In another blow to the belief that antioxidant supplements improve health, an authoritative analysis has concluded there is no evidence the vitamins ward off common digestive cancers.

Some experts say, however, that the findings do not mean the cancer-fighting potential of antioxidant pills (search) should be written off just yet.

In the report, published this week in The Lancet medical journal, scientists pooled the results of 20 years of research involving more than 170,000 people considered at high risk of developing gastrointestinal cancers.

Antioxidant supplements investigated included vitamins A, C and E, as well as selenium, in a total of 14 trials.

"The antioxidant pills — except selenium — are useless for prevention of gastrointestinal cancers," said Dr. Goran Bjelakovic, who led the study for the Cochrane Heptao-Billary Group at Copenhagen University Hospital (search) in Denmark. The Cochrane organization is a well-regarded international network of experts that produces systematic reviews of evidence on a variety of health interventions.

Bjelakovic said the group concluded the potential for selenium to combat liver cancer needs a closer look, but that further studies investigating the cancer-fighting effects of vitamins A, C and E would be a waste of time.

The connection between health and antioxidants got much attention after some studies suggested they blocked the heart-damaging effects of oxygen on arteries and the cell damage that might spur some kinds of cancer.

Studies examining large populations have also found a link between a diet rich in antioxidant-loaded fruits and vegetables and lower rates of cancer and heart disease.

However, when the theory was put to a more rigorous test by giving some people vitamin pills and others fake tablets and following them up for a few years, the supplements generally showed no benefits.

Some researchers believe antioxidants might work only when they are in food, or that people who eat vitamin-rich food are healthier simply because they take better care of themselves.

The latest study, which looks at cancers of the colon, pancreas, stomach and gullet, comes on the heels of a similar review last year by the U.S. Preventive Services Task Force (search). That group concluded there was not enough evidence to either recommend or reject the use of vitamin supplements to reduce the risk of cancer and heart disease.

"The conclusions are consistent with other reviews. ... In general, there's not convincing evidence that the use of antioxidant supplements, at least for short periods of time, provides any health benefit with respect to cancer," said Eric Jacobs, senior epidemiologist at the American Cancer Society (search).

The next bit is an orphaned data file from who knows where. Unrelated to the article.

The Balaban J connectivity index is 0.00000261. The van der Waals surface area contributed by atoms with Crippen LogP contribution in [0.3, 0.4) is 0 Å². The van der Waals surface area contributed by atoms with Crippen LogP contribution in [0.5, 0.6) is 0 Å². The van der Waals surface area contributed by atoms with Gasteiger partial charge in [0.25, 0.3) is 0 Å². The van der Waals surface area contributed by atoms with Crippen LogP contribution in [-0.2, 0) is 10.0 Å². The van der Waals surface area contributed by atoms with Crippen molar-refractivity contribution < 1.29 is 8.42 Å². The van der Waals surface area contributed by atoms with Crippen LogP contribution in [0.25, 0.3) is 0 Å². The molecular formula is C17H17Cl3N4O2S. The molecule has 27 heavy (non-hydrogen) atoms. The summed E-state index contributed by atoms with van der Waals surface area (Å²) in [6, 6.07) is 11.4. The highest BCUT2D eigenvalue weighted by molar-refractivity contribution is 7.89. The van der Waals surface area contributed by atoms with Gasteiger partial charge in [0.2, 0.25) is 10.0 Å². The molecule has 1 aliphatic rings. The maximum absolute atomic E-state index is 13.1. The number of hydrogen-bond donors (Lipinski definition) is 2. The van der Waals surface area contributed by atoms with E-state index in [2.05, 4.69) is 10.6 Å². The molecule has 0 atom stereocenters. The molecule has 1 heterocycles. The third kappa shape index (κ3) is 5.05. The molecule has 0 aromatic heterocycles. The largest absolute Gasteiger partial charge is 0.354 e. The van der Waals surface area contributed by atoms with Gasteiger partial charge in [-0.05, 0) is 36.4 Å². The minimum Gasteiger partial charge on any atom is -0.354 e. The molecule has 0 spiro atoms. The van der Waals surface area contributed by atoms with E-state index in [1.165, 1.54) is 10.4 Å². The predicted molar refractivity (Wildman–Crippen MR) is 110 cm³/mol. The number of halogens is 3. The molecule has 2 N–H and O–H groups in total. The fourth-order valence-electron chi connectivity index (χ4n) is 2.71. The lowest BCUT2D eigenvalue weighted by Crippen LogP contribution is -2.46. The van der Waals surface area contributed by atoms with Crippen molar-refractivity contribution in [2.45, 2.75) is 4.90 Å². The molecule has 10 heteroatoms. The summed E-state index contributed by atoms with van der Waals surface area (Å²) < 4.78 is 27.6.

"Usually these trials will test the effect of taking vitamins for a relatively short period of time, and they will test the effect of perhaps one or two individual antioxidants," noted Jacobs, who was not connected with the research. "It might be an error to conclude that they are all useless. We don't know what the effects are of various combinations over long periods of time."

Annette Dickinson, president of the Council for Responsible Nutrition (search), an American trade group for makers of dietary supplements, said it was not surprising that studies, which involved people already at high risk of disease, showed no effect.

"Testing a single antioxidant in a high-risk population does not necessarily equate to testing a rich intake of a variety of antioxidants as a preventive measure in healthy people," she said. "It's crazy to say the question is closed. The question has not really been fully addressed."

Another expert, Jeffrey Blumberg, chief of the antioxidants research lab at Tufts University in Boston, worries that doubts raised by the lack of positive findings may dissuade consumers from more readily accepting established benefits of dietary supplements, such as vitamins C and E and lutein for age-related eye degeneration; calcium and vitamin D for osteoporosis and colorectal cancer; omega-3 fatty acids for cardiovascular disease and folic acid for neural tube birth defects.

"I think it is premature to write off antioxidant supplements for cancer prevention," Blumberg said.